Indian Economy in a Dilemma
This refers to your pre-Budget special cover story (Setting the Pace, February 12). The cover image depicting the elephantine predicament of the Indian economy was brilliant. It is clear that there are numerous threads to be urgently picked up to weave a tapestry of economic growth, affording welfare to the poor and the marginalised. The public awaits the coming Budget like a cat on a hot tin roof and by the time the next issue of BT is out, the cat will be out of the bag! It cannot be gainsaid that the budgetary formulations and prescriptions are being crafted for post-demonetisation period with the data of the pre-demonetisation stage and hence estimates will definitely fall short of demands of the pre-Budget expectations. The action agenda calls for completing unfinished reforms, reinvigorating banking services with high capital and lower risks and fulfilment of targeted disinvestment of PSEs to sustain the economy. The Reserve Bank of India, which was out of its depth during demonetisation, must substantially rise to the occasion to support the measures of the Centre in translating the budgetary plans into achievements. The Indian economy is being caught up in the coils of dreams and dilemmas, while the citizens are gasping for multiple fiscal reliefs, more disposable money and enhanced real income. However, the finance minister has to keep a weather eye on Indian economic affairs to continue to buck up growth bias.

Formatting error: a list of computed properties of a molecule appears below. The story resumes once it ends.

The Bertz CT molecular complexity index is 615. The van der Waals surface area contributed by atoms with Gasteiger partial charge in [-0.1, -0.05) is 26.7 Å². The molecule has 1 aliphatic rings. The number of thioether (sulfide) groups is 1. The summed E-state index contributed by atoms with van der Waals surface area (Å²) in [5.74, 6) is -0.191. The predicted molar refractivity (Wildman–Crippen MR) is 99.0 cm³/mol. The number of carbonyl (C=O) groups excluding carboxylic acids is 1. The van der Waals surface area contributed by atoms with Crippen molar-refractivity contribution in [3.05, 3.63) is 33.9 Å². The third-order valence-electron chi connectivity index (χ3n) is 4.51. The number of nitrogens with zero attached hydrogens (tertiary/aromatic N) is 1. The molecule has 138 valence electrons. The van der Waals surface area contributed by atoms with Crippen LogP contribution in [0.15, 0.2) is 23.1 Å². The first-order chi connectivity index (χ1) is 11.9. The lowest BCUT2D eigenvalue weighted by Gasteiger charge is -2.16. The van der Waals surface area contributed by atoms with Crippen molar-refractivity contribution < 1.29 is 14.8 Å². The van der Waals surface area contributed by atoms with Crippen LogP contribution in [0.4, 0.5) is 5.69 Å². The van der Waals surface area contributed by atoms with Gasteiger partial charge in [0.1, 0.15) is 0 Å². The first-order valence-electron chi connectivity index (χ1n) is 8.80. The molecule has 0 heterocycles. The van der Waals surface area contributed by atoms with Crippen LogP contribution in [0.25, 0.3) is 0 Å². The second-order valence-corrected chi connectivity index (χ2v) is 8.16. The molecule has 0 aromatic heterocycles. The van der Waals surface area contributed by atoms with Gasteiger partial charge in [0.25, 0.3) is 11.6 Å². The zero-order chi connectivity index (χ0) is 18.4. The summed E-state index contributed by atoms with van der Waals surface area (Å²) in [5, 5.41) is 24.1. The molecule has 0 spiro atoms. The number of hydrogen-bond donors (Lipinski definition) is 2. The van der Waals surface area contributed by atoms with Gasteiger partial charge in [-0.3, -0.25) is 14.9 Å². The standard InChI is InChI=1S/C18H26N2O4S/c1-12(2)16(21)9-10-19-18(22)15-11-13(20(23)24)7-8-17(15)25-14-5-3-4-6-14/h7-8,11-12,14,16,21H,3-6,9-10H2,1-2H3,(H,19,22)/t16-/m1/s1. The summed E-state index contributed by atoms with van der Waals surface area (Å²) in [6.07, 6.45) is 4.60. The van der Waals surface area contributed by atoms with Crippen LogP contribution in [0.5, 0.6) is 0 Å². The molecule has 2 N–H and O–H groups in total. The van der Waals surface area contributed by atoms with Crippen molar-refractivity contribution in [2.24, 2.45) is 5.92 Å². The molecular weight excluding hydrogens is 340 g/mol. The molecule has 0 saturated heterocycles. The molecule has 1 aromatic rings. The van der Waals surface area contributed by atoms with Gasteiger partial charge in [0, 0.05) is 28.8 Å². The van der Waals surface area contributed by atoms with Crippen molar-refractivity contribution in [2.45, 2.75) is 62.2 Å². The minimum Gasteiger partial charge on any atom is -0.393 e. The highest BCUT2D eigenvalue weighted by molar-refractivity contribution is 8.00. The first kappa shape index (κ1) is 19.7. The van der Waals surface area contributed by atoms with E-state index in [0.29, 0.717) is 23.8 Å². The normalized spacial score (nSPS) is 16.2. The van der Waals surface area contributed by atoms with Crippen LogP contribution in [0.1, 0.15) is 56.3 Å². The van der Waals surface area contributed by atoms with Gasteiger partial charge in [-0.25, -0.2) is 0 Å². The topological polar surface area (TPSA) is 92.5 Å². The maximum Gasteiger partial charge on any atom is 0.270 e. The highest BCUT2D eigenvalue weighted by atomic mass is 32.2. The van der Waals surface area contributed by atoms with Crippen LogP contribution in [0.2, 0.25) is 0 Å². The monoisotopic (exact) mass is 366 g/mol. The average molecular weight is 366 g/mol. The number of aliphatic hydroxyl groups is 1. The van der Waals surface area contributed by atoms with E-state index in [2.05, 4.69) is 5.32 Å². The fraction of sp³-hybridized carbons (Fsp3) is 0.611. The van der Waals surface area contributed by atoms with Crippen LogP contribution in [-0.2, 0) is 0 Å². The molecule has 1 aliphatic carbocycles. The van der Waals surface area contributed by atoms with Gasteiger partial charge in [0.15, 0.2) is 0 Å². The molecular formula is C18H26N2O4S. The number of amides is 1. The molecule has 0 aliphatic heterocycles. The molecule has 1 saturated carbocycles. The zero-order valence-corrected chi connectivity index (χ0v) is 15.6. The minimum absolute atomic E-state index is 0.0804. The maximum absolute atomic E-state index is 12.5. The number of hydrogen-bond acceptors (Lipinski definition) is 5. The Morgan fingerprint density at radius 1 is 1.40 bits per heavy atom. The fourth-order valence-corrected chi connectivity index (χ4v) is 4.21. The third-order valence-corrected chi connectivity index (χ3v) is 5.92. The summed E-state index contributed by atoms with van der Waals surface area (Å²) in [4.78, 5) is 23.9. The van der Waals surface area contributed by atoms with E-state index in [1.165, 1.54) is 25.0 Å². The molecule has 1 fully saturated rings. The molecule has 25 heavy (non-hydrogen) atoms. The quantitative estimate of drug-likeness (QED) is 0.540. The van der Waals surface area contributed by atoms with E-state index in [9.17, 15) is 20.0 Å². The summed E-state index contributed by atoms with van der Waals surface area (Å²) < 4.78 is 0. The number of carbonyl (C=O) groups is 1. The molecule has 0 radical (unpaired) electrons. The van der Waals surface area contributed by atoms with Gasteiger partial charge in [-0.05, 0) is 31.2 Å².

B. Rajasekaran, Bangalore
A Different Ball Game for Chandrasekaran
This refers to your article on N. Chandrasekaran (Tough Journey, Feb 12). The best part about the selection of Chandrasekaran as the new Tata Sons chairman is that he has been part of the Tata Group ever since he has started his career. But running an IT company and being chairman of a conglomerate, which has interests in varied fields like telecom, chemicals, IT, power, finance, steel, housing , automobiles to tea, coffee, etc., will be a different ball game altogether. I am sure the Tata Group must have learnt its lessons from the Cyrus Mistry fiasco. Now there should be crystal clarity between Chadrasekaran and the group on how it should be run. Also, Chandrasekaran should be given a free hand to organise things the way he wants it to. Good governance and integrity have always been the hallmark of the Tata Group. Now Chandrasekaran has to put all he has in him to re-establish the lost credibility of the group in recent times. Last but not the least, Ratan Tata should also ensure that his involvement in the group's day-to-day affairs is minimal.
Bal Govind, Noida
Rising Above Religion
N. Chandrasekaran (Tough Journey) as head of Tata Sons is welcome. In business, to attain the best results, one must rise above religion, caste, race and community. Socio-economic development would pick up if reservation of all kinds is banned by the Centre and state governments.
Mahesh Kapasi, New Delhi
Can PM Modi Shape the Future of India?
This refers to your feature on demonetisation (Money Woes, Feb 12). It is interesting, as the author has highlighted how unorganised industry hubs have faced disruption in business after the demonetisation tsunami. Production across all sectors has fallen drastically, making the labour classs lives miserable. Almost all the units have been paralysed by the cash crunch. A cent per cent cashless economy is just a dream. Will Prime Minister Narendra Modi be able to play a critical role in shaping the future of India? Only time will tell!
B.S. Acharya, Berhampur